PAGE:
On another point, I’m not sure who commented here on the blog about the fact that my dreaming about my former pastor is perhaps a step toward nudging me to reconciliation. What keeps us (read: me) from taking those steps? Pride of course. Insistence that I was completely right and she was completely wrong. Insistence that I knew better than she did about church matters. Pride in my importance and in my perceived role in the church. It’s the mistaken notion that I was a valued member when really, I was probably the patsy to bring the axe down. I actually wrote the pastor an email this morning acknowledging my complicity in the church ganging up on her at the Pastoral Relations meeting fiasco that started it all. I could lay the blame at the church’s feet because they did spur me on, but afterwards I felt about 1/2 inch tall. Who was I to be spokesperson and “correct” others? Yet, I spent hours on the phone listening to complaints so that I could exercise that spirit of correction on their behalf. So, why do I feel so shitty about it? I also actually miss her company, even though she had some things to repent of as well. But you know what? I’m not good at reconciliation. I’m only good for breaking off what doesn’t work for me.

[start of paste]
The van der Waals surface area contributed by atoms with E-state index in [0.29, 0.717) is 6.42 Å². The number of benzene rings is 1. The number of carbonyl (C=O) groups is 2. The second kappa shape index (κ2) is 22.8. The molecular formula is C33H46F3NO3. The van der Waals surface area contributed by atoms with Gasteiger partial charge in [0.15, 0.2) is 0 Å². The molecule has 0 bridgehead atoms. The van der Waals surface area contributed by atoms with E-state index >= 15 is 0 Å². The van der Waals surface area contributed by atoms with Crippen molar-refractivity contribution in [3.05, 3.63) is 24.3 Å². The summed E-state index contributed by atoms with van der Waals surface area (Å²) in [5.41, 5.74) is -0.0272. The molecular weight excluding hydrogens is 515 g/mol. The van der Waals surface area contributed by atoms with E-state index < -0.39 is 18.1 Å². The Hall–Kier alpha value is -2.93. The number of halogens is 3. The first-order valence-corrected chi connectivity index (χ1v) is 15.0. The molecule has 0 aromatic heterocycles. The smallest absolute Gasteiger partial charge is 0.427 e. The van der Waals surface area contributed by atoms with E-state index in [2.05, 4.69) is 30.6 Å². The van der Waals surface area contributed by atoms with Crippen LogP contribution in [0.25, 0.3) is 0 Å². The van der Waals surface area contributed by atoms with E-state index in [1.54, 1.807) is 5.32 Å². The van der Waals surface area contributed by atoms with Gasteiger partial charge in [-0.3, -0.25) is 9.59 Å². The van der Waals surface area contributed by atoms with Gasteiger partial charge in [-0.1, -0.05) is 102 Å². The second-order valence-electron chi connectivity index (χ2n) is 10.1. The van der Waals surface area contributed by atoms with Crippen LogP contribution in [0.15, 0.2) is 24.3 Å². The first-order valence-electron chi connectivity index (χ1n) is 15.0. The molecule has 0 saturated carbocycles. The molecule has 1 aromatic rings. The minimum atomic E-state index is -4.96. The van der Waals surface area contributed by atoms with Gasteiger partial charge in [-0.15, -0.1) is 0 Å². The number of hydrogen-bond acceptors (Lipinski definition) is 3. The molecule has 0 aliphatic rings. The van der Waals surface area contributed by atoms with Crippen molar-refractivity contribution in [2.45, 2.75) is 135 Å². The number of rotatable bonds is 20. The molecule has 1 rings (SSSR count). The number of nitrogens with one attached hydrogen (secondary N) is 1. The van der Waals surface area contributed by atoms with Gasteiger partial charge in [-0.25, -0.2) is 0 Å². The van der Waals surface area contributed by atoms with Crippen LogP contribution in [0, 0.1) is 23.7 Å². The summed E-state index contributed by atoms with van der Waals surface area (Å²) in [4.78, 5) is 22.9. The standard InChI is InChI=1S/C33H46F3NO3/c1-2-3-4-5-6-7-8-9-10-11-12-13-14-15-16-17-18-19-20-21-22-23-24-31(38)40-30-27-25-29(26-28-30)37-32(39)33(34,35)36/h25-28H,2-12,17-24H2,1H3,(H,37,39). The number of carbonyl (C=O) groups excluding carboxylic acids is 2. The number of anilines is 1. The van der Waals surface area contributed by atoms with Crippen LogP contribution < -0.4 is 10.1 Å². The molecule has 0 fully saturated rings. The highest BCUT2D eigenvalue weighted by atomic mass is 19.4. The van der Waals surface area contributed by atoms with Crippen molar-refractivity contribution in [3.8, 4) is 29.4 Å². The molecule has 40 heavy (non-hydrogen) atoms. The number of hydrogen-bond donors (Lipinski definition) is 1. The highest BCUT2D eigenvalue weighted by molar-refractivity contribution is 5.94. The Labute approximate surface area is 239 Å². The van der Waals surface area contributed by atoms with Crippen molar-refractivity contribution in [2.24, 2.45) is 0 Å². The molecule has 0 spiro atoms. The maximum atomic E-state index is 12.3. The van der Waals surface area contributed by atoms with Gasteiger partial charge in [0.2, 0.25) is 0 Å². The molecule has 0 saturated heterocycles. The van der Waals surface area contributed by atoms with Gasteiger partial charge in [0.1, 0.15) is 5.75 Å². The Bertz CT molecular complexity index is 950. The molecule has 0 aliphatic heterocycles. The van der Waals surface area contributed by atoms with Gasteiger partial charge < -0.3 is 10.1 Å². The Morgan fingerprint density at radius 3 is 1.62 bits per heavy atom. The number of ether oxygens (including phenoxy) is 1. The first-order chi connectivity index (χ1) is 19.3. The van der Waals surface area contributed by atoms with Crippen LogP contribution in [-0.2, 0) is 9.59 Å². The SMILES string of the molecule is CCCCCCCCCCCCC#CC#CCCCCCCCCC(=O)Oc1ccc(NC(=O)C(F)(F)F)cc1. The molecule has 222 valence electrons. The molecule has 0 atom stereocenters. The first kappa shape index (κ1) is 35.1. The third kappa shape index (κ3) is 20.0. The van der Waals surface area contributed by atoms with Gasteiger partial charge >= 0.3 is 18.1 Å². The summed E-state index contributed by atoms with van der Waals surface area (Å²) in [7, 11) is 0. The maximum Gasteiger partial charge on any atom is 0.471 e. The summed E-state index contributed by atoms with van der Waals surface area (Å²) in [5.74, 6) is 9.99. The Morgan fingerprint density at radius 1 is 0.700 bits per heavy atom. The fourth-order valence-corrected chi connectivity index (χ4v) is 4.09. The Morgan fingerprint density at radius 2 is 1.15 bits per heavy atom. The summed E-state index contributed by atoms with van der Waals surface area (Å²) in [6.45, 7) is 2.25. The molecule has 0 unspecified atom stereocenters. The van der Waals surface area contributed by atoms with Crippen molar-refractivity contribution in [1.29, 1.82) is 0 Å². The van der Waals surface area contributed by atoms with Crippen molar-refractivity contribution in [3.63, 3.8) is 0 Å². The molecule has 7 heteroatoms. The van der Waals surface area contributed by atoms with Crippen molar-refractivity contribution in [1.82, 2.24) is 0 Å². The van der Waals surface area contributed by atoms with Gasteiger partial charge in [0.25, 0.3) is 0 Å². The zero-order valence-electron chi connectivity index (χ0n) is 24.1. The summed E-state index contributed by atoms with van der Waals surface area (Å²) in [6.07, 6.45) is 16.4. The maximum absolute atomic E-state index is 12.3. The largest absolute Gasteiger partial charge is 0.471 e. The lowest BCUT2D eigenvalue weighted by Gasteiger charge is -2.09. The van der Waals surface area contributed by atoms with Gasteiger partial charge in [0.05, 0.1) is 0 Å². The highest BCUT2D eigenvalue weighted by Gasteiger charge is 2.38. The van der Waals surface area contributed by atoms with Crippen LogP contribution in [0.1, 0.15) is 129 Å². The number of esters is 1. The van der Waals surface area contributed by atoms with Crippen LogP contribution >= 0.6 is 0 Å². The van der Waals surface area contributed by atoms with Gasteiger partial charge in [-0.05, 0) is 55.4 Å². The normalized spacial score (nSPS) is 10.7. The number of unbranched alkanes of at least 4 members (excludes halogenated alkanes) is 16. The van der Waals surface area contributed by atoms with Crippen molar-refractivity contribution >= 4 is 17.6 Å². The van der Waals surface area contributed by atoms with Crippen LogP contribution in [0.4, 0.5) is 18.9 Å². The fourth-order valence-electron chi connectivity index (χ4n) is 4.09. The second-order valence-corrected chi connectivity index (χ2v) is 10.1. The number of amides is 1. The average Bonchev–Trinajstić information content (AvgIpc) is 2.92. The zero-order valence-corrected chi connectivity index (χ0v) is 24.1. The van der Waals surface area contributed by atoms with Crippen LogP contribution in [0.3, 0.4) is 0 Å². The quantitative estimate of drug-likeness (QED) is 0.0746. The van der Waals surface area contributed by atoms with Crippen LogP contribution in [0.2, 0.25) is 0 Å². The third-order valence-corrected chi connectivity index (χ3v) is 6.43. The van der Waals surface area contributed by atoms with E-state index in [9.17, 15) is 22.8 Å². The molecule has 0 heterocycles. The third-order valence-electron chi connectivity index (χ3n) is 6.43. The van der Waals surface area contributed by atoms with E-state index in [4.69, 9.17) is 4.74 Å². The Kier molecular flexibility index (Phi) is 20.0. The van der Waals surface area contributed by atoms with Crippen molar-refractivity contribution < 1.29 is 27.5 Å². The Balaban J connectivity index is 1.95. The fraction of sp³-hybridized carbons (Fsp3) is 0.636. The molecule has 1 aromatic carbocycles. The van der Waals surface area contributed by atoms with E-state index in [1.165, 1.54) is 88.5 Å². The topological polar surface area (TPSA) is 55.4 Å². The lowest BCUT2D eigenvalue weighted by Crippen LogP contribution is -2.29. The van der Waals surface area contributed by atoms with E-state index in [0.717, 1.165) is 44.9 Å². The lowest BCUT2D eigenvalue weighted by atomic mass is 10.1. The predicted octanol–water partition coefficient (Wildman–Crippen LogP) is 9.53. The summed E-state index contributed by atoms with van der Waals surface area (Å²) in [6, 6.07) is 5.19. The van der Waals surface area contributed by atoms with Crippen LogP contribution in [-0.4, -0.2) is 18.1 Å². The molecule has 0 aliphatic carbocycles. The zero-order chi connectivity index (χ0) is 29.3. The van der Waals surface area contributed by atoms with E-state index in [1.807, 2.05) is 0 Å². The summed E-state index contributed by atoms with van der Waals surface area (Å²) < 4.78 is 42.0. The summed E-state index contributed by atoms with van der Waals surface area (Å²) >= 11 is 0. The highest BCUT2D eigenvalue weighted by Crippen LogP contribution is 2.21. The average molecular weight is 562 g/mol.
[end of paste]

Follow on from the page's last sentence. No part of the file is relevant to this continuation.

So, I think I will refocus, with a new and improved lens, my study of religion and my nurturing of my own spirituality in whatever form that comes in. If it’s in the bible, great. If it’s in the Upanishads, who cares? I’m done fighting the unwinnable fight about dogma and doctrine and truth claims that can never be proven. Dogma’s neither here nor there anyway. It’s all about how we allow grace to flow through our relationships isn’t it? I need to learn to keep the tap of grace flowing through me and not allow it to stop with me. I’m spiritually clogged. If I want to keep the bible as my spiritual Drane-O then who does it hurt? 🙂 Blessings!

Melancholy Baby